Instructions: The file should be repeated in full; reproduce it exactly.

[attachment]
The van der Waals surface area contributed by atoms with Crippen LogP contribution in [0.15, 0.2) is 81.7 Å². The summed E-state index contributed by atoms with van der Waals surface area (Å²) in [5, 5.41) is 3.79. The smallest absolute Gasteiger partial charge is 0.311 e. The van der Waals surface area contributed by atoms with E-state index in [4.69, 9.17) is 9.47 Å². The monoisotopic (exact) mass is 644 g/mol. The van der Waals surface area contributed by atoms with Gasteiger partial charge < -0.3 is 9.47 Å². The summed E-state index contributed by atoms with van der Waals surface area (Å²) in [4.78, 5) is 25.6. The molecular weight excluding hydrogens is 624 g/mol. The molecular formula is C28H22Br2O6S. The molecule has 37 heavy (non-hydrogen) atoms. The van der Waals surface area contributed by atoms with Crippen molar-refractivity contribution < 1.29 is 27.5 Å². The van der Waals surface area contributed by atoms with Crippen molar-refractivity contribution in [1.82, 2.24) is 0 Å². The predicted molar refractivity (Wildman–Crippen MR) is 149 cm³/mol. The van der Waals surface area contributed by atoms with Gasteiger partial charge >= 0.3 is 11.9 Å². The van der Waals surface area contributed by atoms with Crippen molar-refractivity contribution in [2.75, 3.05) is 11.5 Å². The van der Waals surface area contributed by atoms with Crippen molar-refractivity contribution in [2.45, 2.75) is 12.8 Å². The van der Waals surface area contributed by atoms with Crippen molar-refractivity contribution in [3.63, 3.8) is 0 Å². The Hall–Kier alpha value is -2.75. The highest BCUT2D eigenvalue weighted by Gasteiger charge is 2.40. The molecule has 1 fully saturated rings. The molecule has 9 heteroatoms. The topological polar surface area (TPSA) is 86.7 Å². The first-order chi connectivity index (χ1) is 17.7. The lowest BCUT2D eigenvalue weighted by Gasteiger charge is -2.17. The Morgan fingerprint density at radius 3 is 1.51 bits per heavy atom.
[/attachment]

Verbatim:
The van der Waals surface area contributed by atoms with Crippen LogP contribution in [0.15, 0.2) is 81.7 Å². The summed E-state index contributed by atoms with van der Waals surface area (Å²) in [5, 5.41) is 3.79. The smallest absolute Gasteiger partial charge is 0.311 e. The van der Waals surface area contributed by atoms with E-state index in [4.69, 9.17) is 9.47 Å². The monoisotopic (exact) mass is 644 g/mol. The van der Waals surface area contributed by atoms with Gasteiger partial charge < -0.3 is 9.47 Å². The summed E-state index contributed by atoms with van der Waals surface area (Å²) in [4.78, 5) is 25.6. The molecular weight excluding hydrogens is 624 g/mol. The molecular formula is C28H22Br2O6S. The molecule has 37 heavy (non-hydrogen) atoms. The van der Waals surface area contributed by atoms with Crippen molar-refractivity contribution < 1.29 is 27.5 Å². The van der Waals surface area contributed by atoms with Crippen molar-refractivity contribution in [1.82, 2.24) is 0 Å². The predicted molar refractivity (Wildman–Crippen MR) is 149 cm³/mol. The van der Waals surface area contributed by atoms with Gasteiger partial charge >= 0.3 is 11.9 Å². The van der Waals surface area contributed by atoms with Crippen molar-refractivity contribution in [2.75, 3.05) is 11.5 Å². The van der Waals surface area contributed by atoms with Crippen molar-refractivity contribution in [2.45, 2.75) is 12.8 Å². The van der Waals surface area contributed by atoms with Crippen molar-refractivity contribution in [3.63, 3.8) is 0 Å². The Hall–Kier alpha value is -2.75. The highest BCUT2D eigenvalue weighted by Gasteiger charge is 2.40. The molecule has 1 fully saturated rings. The molecule has 9 heteroatoms. The topological polar surface area (TPSA) is 86.7 Å². The first-order chi connectivity index (χ1) is 17.7. The lowest BCUT2D eigenvalue weighted by Gasteiger charge is -2.17. The Morgan fingerprint density at radius 3 is 1.51 bits per heavy atom.